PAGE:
REVIEW: The Stand-Up Experience Present EXIT LAUGHING

Stand up and make us laugh!

By Deborah Langley

What can you learn in a week? Well, according to Stand Up Comedy coach Robert Grayson, you can learn how to be more confident, make people laugh and potentially launch a national comedy career.

On Sunday night, I went along to The Last Laugh Comedy Club to see what all the fuss is about.

You Stand Up

For the week prior to this performance, nine aspiring comedians took the plunge into Robert Grayson’s one-week intensive stand-up comedy workshop. This step-by-step introduction, for beginners or intermediates, promises to take participants to a whole new comic level and give an anxiously awaiting audience of supporting friends and family a night of belly laughs at the end of the week.

Firstly, my congratulations go out to all the performers. Truly one of the scariest things you can ever do is present your own words in front of a group of people in the hopes that they will find you funny. I’ve done it myself and can honestly say that all the performers I saw on Sunday night did an amazing job.

Some highlights for me were fresh-faced 27-year-old Ben who brilliantly told of getting carded and not being about to pick up because he looks like a 12-year-old; NT tough man, Wing who had some of the most ‘un-tasteful’ jokes I’ve heard in a long time – but made the audience laugh nonetheless; and bed salesman Sam who looked so natural on stage that he’s sure to have a future in the stand-up game.

As this was a workshop demonstration I will leave my performance review there – hit and miss jokes, but a fun night to support your friends.

Unfortunately, if we are going to review the experience as a whole, the sentiment starts to fall down. As someone who had never made it up the stairs to The Last Laugh, it was extremely hard to find, and I actually ended up in a HillSong Church Service (weird) because there was no signage and no information to help people find their way. Once in the right place we, the audience, had to wait almost half an hour after the scheduled start time to see anyone up on stage: a frustration made much worst by having to be subjected to blaring heavy metal music for almost all of that time. After 30mins of the successful and not-so-successful gags and far too much stage time by the Comedy Coach himself, we were given an intermission, which was not needed and was basically taken as an invitation for people who had already seen their friends to leave.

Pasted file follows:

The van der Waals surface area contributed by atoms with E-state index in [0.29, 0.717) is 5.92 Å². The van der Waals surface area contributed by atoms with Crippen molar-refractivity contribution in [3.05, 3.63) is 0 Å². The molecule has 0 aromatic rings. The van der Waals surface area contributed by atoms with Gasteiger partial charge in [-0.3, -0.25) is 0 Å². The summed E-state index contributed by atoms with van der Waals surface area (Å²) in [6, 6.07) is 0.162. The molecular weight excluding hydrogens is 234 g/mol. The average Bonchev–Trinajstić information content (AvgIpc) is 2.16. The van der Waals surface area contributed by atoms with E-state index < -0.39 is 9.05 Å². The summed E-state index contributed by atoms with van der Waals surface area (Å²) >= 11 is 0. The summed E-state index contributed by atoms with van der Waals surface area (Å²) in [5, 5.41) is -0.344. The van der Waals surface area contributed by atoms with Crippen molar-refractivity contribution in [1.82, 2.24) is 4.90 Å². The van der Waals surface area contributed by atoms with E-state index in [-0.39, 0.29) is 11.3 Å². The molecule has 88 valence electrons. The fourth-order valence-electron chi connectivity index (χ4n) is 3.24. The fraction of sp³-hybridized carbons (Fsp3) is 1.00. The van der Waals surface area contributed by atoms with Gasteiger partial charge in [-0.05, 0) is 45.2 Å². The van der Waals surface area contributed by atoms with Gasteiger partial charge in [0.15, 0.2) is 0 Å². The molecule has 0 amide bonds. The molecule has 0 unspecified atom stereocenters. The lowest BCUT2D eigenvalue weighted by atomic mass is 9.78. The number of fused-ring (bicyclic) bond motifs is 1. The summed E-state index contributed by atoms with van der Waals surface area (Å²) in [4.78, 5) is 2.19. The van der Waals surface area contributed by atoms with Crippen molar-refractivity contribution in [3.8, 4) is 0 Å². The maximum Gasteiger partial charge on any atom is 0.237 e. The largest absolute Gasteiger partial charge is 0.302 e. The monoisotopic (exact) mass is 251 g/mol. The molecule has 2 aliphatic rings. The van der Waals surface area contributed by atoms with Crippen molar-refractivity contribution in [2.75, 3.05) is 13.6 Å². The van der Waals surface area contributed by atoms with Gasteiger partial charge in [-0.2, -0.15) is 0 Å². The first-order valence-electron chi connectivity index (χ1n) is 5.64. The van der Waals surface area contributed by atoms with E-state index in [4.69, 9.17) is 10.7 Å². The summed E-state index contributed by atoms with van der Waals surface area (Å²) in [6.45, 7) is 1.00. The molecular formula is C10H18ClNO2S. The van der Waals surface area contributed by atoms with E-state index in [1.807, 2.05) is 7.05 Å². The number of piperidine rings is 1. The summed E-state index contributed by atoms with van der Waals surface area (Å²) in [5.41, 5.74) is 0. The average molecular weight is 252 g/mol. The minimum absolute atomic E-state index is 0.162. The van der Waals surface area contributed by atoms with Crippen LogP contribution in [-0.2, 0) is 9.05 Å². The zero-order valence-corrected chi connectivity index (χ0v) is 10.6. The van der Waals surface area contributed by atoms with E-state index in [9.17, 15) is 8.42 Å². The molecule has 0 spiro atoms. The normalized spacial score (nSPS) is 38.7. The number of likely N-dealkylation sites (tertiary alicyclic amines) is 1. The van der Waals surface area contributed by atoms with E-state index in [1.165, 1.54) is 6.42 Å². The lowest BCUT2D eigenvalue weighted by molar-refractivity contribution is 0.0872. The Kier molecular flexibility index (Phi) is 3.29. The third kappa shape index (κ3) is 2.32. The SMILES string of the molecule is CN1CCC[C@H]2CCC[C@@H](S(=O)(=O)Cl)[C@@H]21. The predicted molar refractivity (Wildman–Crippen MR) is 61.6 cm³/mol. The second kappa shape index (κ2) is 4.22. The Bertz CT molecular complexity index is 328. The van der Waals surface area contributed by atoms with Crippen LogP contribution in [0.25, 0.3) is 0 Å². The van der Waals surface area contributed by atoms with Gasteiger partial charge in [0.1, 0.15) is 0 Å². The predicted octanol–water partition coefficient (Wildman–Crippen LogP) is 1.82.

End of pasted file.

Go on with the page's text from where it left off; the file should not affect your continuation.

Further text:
Disappointing, because it had all the makings to be an easy-to-find, laid-back environment for a really great on- hour gig with some cringe moments and some genuine laughs – perfect for friends and family showing support, and the general public after a cheap night of entertainment which some unexpected big laughs – exactly what you would expect from a ‘open mic’-style show.

For more information about the comedy workshop check out the website and give yourself the chance to make people laugh at all the silly things that go through your head.